Alinea Group co-owner Nick Kokonas went on the defensive about the dish, which was served at a rooftop pop-up the restaurant is running during the pandemic. “Art is meant to provoke discomfort, conversation, and awareness,” he responded on Instagram. “Everyone on here saying we are oblivious need to think just a single level upwards.”
But confections in the shape of the deadly virus aren’t new, and they aren’t just the high-concept creations of high-end kitchens. Novelty cake and cupcake makers all over the world — from local bakeries to creative home crafters — for months have been sculpting buttercream and fondant and candies and food coloring into approximations of the microscopic germ that has commanded the planet’s attention.
In dozens of images posted all over Pinterest and Instagram, many appear to be based on a widely shared illustration offered by the Centers for Disease Control and Prevention. Tufts of red icing, shards of rock candy, or stubs of Twizzlers might form the spikes emanating from a blue-tinged sphere, which the CDC notes “impart the look of a corona surrounding the virion.”
Other baked goods seem modeled on various Internet images of the virus, some portrayed in vivid green or bright blue; others take liberty, shading their versions in softer pastels. Many cartoonishly anthropomorphize the virus, giving them googly eyes and emoji-like faces. Those virus-creatures might sport graduation caps; many wear masks. They are often accompanied by sugar-rendered iconography of the Covid Age: rolls of toilet paper, bars of soap, the comforting visage of top infectious-disease expert Anthony S. Fauci.
The combination might seem jarring: cakes and cupcakes are for celebrations, after all, of birthdays and anniversaries and graduations. Meanwhile, the coronavirus is the ultimate unwelcome party guest, a deadly force that has upended lives, costing millions of jobs and more than half a million deaths worldwide.
But Erica Elia, the owner of Classy Girl Cupcakes in Milwaukee, says the cakes — she offers a line of several dozen “quarantine” models featuring motifs of life in lockdown, from wine bottles to canned foods to Amazon packages — just reflect the way we live now. Elia’s started when a customer requested a cake for a friend in the shape of a canister of Lysol disinfectant wipes. At the beginning of the coronavirus lockdown, the cleaning product was nearly impossible to find in stores, and so her customer thought it would make a funny theme. “So it started with the panic-buy items — toilet paper, hand sanitizer — and then we got into pantry foods,” she says.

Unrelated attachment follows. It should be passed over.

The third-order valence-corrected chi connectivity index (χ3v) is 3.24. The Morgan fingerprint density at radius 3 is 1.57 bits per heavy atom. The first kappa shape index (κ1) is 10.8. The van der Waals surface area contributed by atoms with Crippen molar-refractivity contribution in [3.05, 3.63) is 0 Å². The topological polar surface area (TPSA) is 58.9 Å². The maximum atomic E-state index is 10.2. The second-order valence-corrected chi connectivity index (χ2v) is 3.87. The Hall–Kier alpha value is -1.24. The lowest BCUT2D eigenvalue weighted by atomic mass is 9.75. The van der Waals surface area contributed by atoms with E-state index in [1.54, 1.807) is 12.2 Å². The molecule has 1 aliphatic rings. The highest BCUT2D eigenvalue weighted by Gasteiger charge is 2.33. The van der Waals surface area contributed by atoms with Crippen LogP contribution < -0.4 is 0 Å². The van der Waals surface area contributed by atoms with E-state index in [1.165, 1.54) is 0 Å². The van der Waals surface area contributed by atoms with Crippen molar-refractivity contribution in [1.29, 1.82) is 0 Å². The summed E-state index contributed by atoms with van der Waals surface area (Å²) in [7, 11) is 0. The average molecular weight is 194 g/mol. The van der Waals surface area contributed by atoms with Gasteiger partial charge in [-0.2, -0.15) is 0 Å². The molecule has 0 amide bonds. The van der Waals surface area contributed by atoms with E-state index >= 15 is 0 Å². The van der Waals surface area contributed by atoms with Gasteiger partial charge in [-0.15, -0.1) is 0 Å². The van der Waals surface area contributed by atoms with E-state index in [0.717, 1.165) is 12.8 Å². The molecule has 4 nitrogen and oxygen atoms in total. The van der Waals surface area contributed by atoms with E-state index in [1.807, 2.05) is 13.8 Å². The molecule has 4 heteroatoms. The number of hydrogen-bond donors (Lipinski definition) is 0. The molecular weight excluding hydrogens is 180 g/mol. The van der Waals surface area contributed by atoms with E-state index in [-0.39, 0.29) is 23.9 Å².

Then another client commissioned a cake with the virus depicted in icing, with the caption “Sweetness is Infectious.” She worried a little about adding this one to the lineup, she says. She didn’t want to give people the wrong idea, that they were trivializing the pandemic. Her bakery is going above the restrictions required, offering masked curbside pickup only.
It’s helped business, too, at a tough time — coverage in local news drew attention, and Elia figures her bakery has made a few hundred of the cakes. These aren’t cakes for parties, she notes. Customers are mostly ordering smaller ones, 4- and 6-inchers, that are good for families.
The people creating and digging into these sweets seem to have a variety of inspirations. They need a laugh, or an artistic challenge. They may be capturing an instantly recognizable emblem of our shared experience. And perhaps it’s even a way of taming the virus, if only in the form of sugar.
Calumet Bakery, which operates three Chicago-area locations, posted a particularly realistic version on Instagram, with rust-toned burnt-peanut candies forming the virus’s deadly spikes atop globes of bluish-gray icing.
“Its fair to say I wanna smash this Germ!” read the caption on a photo of another lifelike coronavirus replica topping cupcakes posted by Angie Higgi, a baker in Thousand Oaks, Calif. “Stay Home. Stay Safe. Stay Sweet,” she wrote.
And plenty of home cooks are creating their own versions, too.
Amanda Taylor, a blogger in St. Louis, Mo., came up with the idea for coronavirus cupcakes for her daughter’s 12th birthday this spring. Like many people around the country, her family was under a stay-at-home order, unable to celebrate with family and friends because of the virus.
So she proposed “turning it around” and creating cupcakes to “make something silly” out of the grim situation. She made basic cupcakes, and poked little bits of Twizzlers into icing. Her daughter helped. And it lifted their moods, she says, as they admired their creations and delivered packages of them to the doorsteps of the people who they couldn’t invite over. She posted the recipe on her blog, called Survival Guide by the Working Mom, and enjoyed seeing friends share photos of their deliveries.
She’s taking the virus seriously — it sickened three of her relatives, who have since recovered, and caused her husband to be furloughed from his health-care job. Still, she says, a little levity is in order these days.
“It’s the only way to get through these times,” she says. “You’re either going to laugh or you’re going to cry.”
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